Conditioned media were generated by transfection of HEK293 cells with expression vectors pcDNA-(human LPL) and pcDNA-(human ANGPTL4) as previously described (4). Medium from cells transfected with an empty vector was always included as a control for the LPL assay. Postheparin mouse plasma was obtained from blood drawn 10 min after intravenous injection of 300 units heparin per kg body weight (a proper dose for mouse but very high for human) as described by Yagyu et al. (17).
The DNA sequence encoding amino acids 26–159 of human ANGPTL4 and containing a cleavable His tag at the N-terminus was cloned into pTrc-His. The expression plasmid was transformed into Lemo21 (NEB) cells, and the protein was purified using a HisPur Ni-NTA column according to the manufacturer's instructions (Pierce).
As a reference method for the measurement of LPL activity, the 1,2-O-dilauryl-rac-glycero-3-glutaric acid-(6-methylresorufin ester) (DGGR) assay was carried out as described by Panteghini, Bonora, and Pagani (19). Assay conditions are: 50 mM Tris-HCl (pH 7.4), 0.12 M NaCl, 0.5% Triton X-100, 10 mg/ml BSA.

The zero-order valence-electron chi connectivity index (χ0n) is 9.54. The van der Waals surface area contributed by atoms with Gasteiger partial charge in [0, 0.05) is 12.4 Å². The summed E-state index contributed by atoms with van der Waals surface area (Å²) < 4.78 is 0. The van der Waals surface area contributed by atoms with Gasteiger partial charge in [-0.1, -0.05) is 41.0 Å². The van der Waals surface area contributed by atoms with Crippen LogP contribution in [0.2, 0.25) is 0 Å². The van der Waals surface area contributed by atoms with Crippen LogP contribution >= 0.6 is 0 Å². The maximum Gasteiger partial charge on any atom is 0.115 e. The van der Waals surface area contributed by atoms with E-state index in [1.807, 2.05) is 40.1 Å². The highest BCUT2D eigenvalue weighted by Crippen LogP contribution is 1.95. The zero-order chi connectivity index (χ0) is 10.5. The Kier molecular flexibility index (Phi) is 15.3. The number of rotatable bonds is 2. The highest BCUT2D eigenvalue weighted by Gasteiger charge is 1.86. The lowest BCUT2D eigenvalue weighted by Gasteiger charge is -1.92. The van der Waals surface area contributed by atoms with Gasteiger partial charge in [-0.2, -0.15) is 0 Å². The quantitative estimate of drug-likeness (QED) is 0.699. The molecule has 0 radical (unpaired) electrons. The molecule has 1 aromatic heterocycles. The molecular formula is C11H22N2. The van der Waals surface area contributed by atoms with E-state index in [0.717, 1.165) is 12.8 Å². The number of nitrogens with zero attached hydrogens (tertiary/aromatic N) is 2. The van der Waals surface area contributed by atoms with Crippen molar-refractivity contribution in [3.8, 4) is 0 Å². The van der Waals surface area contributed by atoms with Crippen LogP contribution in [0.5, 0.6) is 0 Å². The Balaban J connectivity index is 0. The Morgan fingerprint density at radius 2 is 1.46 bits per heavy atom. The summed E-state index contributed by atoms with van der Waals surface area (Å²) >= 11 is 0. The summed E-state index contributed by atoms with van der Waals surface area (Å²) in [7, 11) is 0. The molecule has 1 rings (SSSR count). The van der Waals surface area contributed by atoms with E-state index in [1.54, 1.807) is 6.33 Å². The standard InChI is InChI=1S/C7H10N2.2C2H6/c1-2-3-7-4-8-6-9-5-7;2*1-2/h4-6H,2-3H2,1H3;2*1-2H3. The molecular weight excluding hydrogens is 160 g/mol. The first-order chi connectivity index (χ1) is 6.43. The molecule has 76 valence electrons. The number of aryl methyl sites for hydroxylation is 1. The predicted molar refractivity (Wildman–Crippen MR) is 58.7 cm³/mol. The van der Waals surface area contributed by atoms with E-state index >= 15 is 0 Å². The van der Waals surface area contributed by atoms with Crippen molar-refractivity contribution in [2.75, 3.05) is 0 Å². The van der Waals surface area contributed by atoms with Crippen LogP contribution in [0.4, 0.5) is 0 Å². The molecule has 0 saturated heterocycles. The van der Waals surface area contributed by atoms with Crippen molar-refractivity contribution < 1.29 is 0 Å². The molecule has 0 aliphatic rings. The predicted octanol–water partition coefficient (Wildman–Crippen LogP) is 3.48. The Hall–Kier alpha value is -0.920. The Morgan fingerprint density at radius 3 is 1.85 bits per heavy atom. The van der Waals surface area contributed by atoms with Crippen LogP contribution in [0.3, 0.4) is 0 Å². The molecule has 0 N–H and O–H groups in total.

The relative fluorescence intensity (RFU/pmol) of the unquenched BODIPY-C12 FA standard was used to calculate the initial velocity of enzymatic reactions producing this molecule as pmol/ml/min. The rate of hydrolysis as determined from the continuous increase in fluorescence intensity was equal to the rate of separation of the sn-1 FA acid product from the EnzChek substrate. The enzymatic parameters Vmax, Km, Kcat, detection limit, Z factors, and correlation coefficient were calculated using the Graphpad Prism software. Individual points for kinetic data were presented as the mean ± SD of three determinations. Comparisons between two sets of conditions were analyzed by unpaired Student's t-tests; P < 0.05 was considered to be statistically significant.